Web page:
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  1. #1 "The Old Liberal Oil Drilling Two Step,Don't Fall For It,Drill THe Damn Oil Now !" 
    An Adversary of Linda #'s
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    Outer Continental Shuffle (about Gang of 10 Oil Drilling bill)

    "The Liberals Slide This Small Compromise Under The Door Hoping We Will Fall For It.
    ..........................Drill The Damn Oil Now !"


    When even officials in Santa Barbara, California, have endorsed offshore drilling, this compromise amounts to a premature surrender.

    Never underestimate a politician's ability to wriggle out of a clear choice.

    So it is with the so-called "Gang of 10" energy plan that is becoming the political escape hatch for Members of Congress, especially those "green Democrats" who suddenly want to appear to favor more oil and gas drilling.

    The Gang of 10 compromise was released before the August recess by five Senate Republicans and five Democrats.

    The plan would at least allow drilling offshore of four states -- Georgia, Virginia and the Carolin's -- and in the eastern Gulf of Mexico. It would also allow modern seismic surveillance,...

    The Gang of 10 compromise was released before the August recess by five Senate Republicans and five Democrats. The plan would at least allow drilling offshore of four states -- Georgia, Virginia and the Carolin's -- and in the eastern Gulf of Mexico. It would also allow modern seismic surveillance, which would show how much oil and gas is really out there.

    Louisiana Democrat Mary Landrieu, who is undeniably pro-drilling, tells us this compromise is about as much as the current Congress will do and would galvanize other states to follow when they see the financial windfall.

    The problem is that the proposal still doesn't open drilling enough, and it raises taxes and subsidies in the bargain. Today 85% of the Outer Continental Shelf is off limits for drilling.

    The Gang of 10 would only reduce that to 75%, according to the pro-exploration Institute for Energy Research. It also allows drilling only outside of 50 miles and only if the states allow it.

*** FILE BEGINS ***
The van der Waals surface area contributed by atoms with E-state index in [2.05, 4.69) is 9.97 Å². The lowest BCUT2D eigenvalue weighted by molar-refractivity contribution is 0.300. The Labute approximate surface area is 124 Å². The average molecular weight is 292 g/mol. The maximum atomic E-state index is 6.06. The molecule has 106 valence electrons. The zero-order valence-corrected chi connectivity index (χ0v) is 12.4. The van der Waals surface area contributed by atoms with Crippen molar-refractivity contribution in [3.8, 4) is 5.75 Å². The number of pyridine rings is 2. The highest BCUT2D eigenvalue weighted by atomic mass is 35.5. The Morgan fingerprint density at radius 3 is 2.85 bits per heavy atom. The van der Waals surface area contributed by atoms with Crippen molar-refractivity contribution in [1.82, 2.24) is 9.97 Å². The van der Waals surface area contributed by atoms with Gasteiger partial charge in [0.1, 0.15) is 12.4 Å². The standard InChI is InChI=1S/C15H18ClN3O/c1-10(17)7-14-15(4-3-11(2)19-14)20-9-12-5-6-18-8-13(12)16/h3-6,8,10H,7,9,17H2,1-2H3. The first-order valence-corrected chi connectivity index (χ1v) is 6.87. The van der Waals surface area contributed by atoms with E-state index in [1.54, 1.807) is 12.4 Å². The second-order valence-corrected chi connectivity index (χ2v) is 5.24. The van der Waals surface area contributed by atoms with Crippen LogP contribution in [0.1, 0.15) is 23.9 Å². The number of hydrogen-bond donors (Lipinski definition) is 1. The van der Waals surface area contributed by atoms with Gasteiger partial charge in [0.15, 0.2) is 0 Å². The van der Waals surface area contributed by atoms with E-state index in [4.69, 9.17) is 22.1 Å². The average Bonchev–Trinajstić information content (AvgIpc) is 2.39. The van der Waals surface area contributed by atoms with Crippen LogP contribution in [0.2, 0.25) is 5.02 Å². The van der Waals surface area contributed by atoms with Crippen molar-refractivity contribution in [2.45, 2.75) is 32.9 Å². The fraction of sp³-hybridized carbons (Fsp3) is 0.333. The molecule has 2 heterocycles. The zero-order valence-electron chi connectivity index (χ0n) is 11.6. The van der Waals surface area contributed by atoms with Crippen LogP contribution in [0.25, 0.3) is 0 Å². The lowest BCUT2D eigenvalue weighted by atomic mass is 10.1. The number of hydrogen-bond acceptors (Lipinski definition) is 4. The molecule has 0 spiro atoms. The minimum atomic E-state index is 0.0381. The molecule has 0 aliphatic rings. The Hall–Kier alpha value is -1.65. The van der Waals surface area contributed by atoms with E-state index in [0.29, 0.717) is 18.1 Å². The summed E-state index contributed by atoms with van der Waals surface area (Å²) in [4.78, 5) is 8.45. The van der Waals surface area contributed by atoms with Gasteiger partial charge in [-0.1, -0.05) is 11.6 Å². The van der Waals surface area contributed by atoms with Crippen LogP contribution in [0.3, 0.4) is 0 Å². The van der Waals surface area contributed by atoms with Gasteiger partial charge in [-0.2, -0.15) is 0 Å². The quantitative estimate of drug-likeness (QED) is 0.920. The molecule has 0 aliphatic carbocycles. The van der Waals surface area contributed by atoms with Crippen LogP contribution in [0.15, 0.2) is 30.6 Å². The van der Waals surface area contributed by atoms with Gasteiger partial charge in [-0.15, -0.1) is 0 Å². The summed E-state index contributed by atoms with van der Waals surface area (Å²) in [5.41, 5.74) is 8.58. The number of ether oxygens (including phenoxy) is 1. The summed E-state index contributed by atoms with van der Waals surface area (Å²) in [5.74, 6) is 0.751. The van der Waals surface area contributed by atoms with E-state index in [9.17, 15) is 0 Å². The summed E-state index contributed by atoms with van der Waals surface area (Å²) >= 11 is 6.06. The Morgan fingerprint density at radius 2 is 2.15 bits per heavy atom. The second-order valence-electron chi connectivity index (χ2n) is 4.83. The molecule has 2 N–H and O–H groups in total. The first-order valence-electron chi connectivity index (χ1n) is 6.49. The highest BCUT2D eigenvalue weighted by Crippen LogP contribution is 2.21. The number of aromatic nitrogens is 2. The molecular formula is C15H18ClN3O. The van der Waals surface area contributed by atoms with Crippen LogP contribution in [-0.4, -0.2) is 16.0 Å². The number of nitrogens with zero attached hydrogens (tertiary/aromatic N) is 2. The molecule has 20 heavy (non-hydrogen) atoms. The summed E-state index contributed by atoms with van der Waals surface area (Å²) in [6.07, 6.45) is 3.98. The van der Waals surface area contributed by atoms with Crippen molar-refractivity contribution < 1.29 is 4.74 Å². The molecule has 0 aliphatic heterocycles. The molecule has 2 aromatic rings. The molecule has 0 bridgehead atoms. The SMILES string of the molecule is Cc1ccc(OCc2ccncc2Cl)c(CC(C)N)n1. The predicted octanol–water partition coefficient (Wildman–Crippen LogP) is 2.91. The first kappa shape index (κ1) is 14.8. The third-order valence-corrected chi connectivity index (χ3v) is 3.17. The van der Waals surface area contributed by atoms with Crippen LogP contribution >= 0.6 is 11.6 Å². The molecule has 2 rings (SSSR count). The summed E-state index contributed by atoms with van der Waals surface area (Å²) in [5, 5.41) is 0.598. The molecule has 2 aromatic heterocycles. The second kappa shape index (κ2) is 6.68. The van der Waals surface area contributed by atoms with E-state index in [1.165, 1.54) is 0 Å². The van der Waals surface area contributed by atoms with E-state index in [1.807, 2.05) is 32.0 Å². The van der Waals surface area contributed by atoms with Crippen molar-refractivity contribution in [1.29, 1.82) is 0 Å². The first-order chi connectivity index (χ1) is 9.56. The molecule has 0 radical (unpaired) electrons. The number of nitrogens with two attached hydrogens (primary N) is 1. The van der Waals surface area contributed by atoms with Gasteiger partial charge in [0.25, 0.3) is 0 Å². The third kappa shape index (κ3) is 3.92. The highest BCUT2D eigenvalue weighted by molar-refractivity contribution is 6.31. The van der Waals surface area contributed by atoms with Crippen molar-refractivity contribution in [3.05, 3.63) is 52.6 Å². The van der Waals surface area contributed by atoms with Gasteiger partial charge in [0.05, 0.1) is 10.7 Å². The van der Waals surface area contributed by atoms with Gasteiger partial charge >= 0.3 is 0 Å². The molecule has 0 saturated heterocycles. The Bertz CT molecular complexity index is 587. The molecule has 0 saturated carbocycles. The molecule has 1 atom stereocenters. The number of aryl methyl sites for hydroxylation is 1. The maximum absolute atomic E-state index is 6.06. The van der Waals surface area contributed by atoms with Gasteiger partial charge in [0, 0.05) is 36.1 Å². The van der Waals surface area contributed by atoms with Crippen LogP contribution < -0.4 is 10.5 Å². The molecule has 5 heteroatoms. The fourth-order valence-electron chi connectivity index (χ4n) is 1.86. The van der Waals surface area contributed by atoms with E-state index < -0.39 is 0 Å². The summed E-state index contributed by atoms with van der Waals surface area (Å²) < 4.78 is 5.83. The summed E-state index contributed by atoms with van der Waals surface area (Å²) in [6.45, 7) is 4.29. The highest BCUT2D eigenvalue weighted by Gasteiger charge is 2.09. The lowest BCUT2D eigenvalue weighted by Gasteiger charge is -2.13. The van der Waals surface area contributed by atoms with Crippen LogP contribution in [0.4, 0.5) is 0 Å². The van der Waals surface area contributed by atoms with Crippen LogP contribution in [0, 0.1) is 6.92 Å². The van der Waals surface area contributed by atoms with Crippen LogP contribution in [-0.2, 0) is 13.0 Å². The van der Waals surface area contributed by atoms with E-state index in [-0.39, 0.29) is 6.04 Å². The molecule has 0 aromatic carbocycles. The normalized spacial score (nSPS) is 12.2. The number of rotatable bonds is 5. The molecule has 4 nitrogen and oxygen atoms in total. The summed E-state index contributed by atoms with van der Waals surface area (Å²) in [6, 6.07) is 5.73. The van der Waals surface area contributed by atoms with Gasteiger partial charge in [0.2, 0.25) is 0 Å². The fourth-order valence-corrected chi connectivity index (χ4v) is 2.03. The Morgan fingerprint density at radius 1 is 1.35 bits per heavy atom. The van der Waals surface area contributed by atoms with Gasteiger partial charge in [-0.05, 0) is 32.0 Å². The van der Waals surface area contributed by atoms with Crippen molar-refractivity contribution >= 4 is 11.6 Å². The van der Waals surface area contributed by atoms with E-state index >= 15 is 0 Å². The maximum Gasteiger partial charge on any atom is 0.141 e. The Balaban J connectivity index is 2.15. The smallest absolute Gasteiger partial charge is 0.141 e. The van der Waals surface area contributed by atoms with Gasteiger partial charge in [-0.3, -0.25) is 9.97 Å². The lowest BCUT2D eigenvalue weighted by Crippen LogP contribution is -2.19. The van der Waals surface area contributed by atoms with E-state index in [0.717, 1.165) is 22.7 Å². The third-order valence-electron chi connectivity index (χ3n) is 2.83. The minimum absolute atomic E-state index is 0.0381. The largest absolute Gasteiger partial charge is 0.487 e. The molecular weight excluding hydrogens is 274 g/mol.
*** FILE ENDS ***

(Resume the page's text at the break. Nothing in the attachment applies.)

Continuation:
That arbitrary 50-mile buffer zone is more than three times farther than necessary to be out of sight from shore. It also walls off many of the most promising and least costly drilling sites, such as the Gulf of Mexico's Destin Dome, which is some 25 miles offshore of Florida.

    The gang proposal also does nothing to open up more of Alaska, and nothing to remove the ban on exploring oil shale in states like Colorado and Utah. And some Democrats in Congress are insisting that they will go along only if it also includes a permanent ban on drilling elsewhere on the Outer Continental Shelf.

    When even officials in Santa Barbara, California, have endorsed offshore drilling, this compromise amounts to a premature surrender.

    http://online.wsj.com/article/SB1221...mEditorialPage
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  2. #2  
    An Adversary of Linda #'s
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    A bipartisan group of 10 senators offered an energy plan Friday aimed at producing more domestic oil via offshore drilling, reducing energy prices, and aiding the troubled economy.

    http://hotair.com/archives/2008/08/0...ise-on-energy/

    The plan also would require automobiles to be more fuel efficient and would provide research money for improved batteries to move away from petroleum-products in cars: the plan calls for 85 percent of vehicles to run on non-petroleum-based fuel in 20 years.
    Senators said the bill also would promote more renewable energy sources and nuclear energy, as well as carbon capture techniques to reduce greenhouse gas production through tax and other incentives.


    The plan would lift restrictions off of the Atlantic coast and the eastern Gulf of Mexico. Drilling would take place 50 miles or more from shore to buffer the coast from any potential environmental damage. The report does not specify whether the plan will open the interior for drilling for oil shale and natural gas.
    Those in the gang of 10 are Sens. Mary Landrieu, D-La; Saxby Chambliss; R-Ga, John Thune, R-S.D.; Ben Nelson, D-Neb.; Lindsey Graham, R-S.C.; Mark Pryor, D-Ark.; Johnny Isakson, R-Ga.; Blanche Lincoln, D-Ark.; and Bob Corker, R-Tenn.
    Harry Reid, on his way out of town, issued a mildly supportive statement, and Nancy Pelosi hasnít yet commented. This compromise could save the Democrats from their own leadership, and it represents a major rebellion against the hard-line demagoguery provided by Reid and Pelosi. This expansion represents a good start to restoring some common sense to American energy policy and marginalizing the radical environmentalists who have taken it hostage for a generation.
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